It’s that time of year. You go out for sports and decide you are serious about dominating. You are tired of being second or third string; you want to be the MVP. You want to be the one people in the stands is talking about.
Making the leap from dud to stud is what this squat program is all about.
RELATED: Squat 101: A How-To Guide
Make it your duty to add 200 pounds to your 5-rep Squat
Most sports are played on the feet. Legs power your locomotive up and down the field or court. The stronger and more powerful your legs are, the better. Hip and leg power decide your playing time. If you are a weakling, you will most likely play less.
Given identical skill sets, the lineman who squats 600 pounds crushes the lineman who squats 200 pounds every single play without fail.
I guarantee you, if you add 200 pounds to your current 5RM Squat, the coaches will take notice. You will be well on your way to top dog status.
But first, you need a plan. Mistakenly, many people wander around aimlessly from program to program for years and end up realizing they are about the same as they were when they started. Don’t fall victim to this common mistake.
If your goals are to build a commanding physique, acquire incredible strength and perform optimally in sports, consider this advice.
RELATED: 5 Ways to Improve Your Squat Strength
One thing to consider: If you’re advanced and have been squatting for several years, it will be difficult to add 200 pounds to your Squat. However, if you’ve been training for only a few years, adding 200 pounds is possible.
Make it your mission to add 200 pounds to your 5-rep Squat
For instance, let’s say you can now squat 205 for a set of 5. What do you think you’ll look and feel like when you can hammer out 405 for a set of 5? More importantly, how will your competition feel?
You will acquire more muscle, more power and more speed and dominate on and off the field.
You in? Let’s get down to the details.
First, it is imperative to learn how to Squat correctly (see the below video for some tips). Find an experienced coach or get help in some way. Make darn sure you are completing a full range of motion on every rep (a coach or video will help). Trust me, nobody cares about how much you can half-squat. Just like nobody cares how much you used to bench.
You will squat 3 times per week with one or two days of rest between workouts. You are a beginner and should be able to handle this. Start out on the light side and add no more than 5 pounds every workout.
Two common mistakes are starting Day 1 way too heavy and adding too much weight each session. Five pounds works. Five-pound increases equal 15 pounds per week and 60 pounds per month.
RELATED: How Squats Benefit Your Athletic Performance
Sample Week for Squats
A proven rep and set scheme is 3 sets of 5 across.
- Workout 1, Monday: squat 205-205-205
- Workout 2, Wednesday: squat 210-210-210
- Workout 3, Friday: squat 215-215-215
I believe it is worth repeating: Make it your duty to add 200 pounds to your current 5RM Squat.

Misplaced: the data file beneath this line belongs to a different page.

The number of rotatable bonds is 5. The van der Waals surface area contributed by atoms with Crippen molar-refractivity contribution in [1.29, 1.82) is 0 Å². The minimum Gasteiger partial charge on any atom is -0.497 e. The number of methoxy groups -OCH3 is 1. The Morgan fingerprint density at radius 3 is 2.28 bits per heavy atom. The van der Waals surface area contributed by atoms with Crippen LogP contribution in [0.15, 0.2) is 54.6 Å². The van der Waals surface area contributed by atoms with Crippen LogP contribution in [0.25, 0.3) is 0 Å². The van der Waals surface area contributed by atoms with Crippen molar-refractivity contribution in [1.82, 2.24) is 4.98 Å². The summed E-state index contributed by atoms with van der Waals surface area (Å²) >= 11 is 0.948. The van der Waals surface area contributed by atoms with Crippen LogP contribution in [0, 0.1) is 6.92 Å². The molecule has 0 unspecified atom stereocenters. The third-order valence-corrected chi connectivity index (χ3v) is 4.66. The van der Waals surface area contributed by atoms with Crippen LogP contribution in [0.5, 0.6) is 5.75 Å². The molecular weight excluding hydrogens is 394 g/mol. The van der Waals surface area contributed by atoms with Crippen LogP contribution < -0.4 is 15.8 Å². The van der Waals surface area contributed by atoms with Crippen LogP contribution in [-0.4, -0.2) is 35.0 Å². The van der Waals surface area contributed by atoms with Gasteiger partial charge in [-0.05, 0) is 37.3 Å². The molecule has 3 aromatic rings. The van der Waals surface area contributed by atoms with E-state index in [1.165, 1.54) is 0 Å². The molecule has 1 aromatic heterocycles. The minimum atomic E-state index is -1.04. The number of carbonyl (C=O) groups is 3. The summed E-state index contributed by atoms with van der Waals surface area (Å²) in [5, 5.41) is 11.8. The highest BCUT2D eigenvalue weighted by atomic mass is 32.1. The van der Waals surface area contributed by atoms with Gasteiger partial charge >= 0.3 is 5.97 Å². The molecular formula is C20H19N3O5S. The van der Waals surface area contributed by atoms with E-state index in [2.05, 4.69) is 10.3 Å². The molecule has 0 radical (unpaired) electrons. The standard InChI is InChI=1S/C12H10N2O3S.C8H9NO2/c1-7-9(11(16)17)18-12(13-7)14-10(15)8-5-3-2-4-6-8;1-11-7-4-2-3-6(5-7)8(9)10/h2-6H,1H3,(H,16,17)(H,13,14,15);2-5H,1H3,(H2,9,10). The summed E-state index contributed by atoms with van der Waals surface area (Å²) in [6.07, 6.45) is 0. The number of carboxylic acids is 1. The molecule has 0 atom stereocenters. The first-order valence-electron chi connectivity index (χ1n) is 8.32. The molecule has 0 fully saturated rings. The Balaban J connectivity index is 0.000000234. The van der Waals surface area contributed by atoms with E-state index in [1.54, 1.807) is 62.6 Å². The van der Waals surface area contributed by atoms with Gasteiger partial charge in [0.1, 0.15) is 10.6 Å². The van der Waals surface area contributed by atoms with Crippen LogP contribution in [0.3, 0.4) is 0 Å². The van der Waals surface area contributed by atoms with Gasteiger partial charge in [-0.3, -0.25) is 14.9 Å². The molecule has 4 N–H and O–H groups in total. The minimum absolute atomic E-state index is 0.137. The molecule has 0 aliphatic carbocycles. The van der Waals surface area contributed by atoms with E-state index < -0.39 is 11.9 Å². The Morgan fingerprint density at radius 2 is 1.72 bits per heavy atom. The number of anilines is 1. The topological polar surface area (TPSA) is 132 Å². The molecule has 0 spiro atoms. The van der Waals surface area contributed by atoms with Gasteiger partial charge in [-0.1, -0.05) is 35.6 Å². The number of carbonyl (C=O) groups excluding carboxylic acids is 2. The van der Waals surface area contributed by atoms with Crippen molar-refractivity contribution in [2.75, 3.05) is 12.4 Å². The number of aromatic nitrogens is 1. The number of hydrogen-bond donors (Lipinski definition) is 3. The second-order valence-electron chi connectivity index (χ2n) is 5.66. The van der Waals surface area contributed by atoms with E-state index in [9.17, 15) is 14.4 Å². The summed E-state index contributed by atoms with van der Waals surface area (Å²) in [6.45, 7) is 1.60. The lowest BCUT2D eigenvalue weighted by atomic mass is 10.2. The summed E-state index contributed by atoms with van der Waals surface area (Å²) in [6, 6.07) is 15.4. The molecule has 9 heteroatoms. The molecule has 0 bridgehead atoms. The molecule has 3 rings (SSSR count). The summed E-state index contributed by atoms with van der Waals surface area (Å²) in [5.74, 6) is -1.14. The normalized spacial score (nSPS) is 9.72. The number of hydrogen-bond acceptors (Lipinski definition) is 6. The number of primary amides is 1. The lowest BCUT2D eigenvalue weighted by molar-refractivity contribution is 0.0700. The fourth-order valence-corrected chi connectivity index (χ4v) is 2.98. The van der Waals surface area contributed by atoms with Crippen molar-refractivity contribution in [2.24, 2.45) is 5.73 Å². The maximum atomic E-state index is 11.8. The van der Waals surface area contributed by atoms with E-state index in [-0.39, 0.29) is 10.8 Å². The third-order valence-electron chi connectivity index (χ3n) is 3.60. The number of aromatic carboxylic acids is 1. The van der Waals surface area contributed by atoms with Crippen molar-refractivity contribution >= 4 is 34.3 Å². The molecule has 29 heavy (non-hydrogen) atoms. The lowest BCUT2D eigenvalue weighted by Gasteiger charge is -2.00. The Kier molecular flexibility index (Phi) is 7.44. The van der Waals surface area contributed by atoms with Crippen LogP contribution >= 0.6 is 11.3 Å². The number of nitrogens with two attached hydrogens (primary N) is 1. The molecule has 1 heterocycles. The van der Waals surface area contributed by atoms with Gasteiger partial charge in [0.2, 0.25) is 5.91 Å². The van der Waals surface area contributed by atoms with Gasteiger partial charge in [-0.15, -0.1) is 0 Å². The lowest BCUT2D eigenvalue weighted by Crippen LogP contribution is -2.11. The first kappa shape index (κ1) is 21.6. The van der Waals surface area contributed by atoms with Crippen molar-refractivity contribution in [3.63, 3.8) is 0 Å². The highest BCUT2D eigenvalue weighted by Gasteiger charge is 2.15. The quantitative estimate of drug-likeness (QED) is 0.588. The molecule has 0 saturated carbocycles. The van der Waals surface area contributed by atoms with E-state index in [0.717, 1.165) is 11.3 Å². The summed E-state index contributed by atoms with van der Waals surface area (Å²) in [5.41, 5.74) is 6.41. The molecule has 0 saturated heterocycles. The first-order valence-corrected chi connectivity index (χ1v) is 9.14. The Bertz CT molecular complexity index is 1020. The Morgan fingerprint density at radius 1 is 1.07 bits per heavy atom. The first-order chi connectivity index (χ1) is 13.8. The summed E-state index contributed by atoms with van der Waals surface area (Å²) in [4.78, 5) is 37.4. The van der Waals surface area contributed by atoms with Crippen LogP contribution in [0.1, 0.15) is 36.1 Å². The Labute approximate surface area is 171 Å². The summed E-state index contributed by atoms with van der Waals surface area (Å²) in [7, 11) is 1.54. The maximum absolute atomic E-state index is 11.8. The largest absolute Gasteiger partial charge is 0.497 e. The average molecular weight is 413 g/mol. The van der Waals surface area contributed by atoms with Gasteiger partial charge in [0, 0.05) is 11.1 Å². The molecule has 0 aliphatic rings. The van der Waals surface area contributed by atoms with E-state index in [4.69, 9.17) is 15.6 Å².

“What about my bi’s and abs?” you ask.
Until the task is complete, promise that you will focus entirely on adding 200 pounds to your 5RM Squat. Whatever you decide to add should not divert you from your primary mission. This task is hard enough and will not happen if you get distracted by adding a bunch of fluffy feel-good exercises. Do the Squats or stay on the bench.
Building a full body program for maximum success
To maximize gains in the Squat, we respect the law of specificity by prioritizing Squats and putting them first in the workout. It’s a great idea to add a pressing movement followed by a pulling movement, but only after you successfully complete your Squat work sets. Stick to the major movements that involve multiple joints and lots of muscle mass. For example, Chin-Ups are more beneficial than machine Preacher Curls, and Deadlifts are a better option than Shrugs. Shrugs are an awesome exercise down the road, but let’s keep it simple for now.
There are thousands of programming options. Here is just one example:
Squat Duty Sample 1
- Squats – 3×5
- Bench Press – 3×5 (pressing move)
- Weighted Chin-Ups – 3×6-8 (pulling move)
Squat Duty Sample 2
- Squats – 3×5
- Shoulder Press – 3×5 (pressing move)
- Power Clean – 6×2 (pulling move)
Don’t let the simplicity fool you. Simple is good. Simple works. One of the biggest mistakes a beginner can make is doing too many exercises. Grow stronger faster with the basics.
This is just an example. The weighted Pull-Ups could easily be Deadlifts, Power Cleans or Bent-Over Rows. Likewise, the pressing movement could be a Shoulder Press, Incline Bench Press or Push Press. Be sure to keep the Squats first and play with the other movements if you need to stay entertained.
Do this for 40 workouts—roughly 13 weeks—and your new wheels will be installed.
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7 Tips to a Fundamental Squat
- Feet shoulder-width apart with toes slightly pointed out.
- Spread your chest and maintain a flat back throughout the movement.
- Glue your heels to the floor.
- Start by pushing your hips back.
- Keep your knees out over your toes.
- Descend until slightly below parallel.
- Explode up to finish.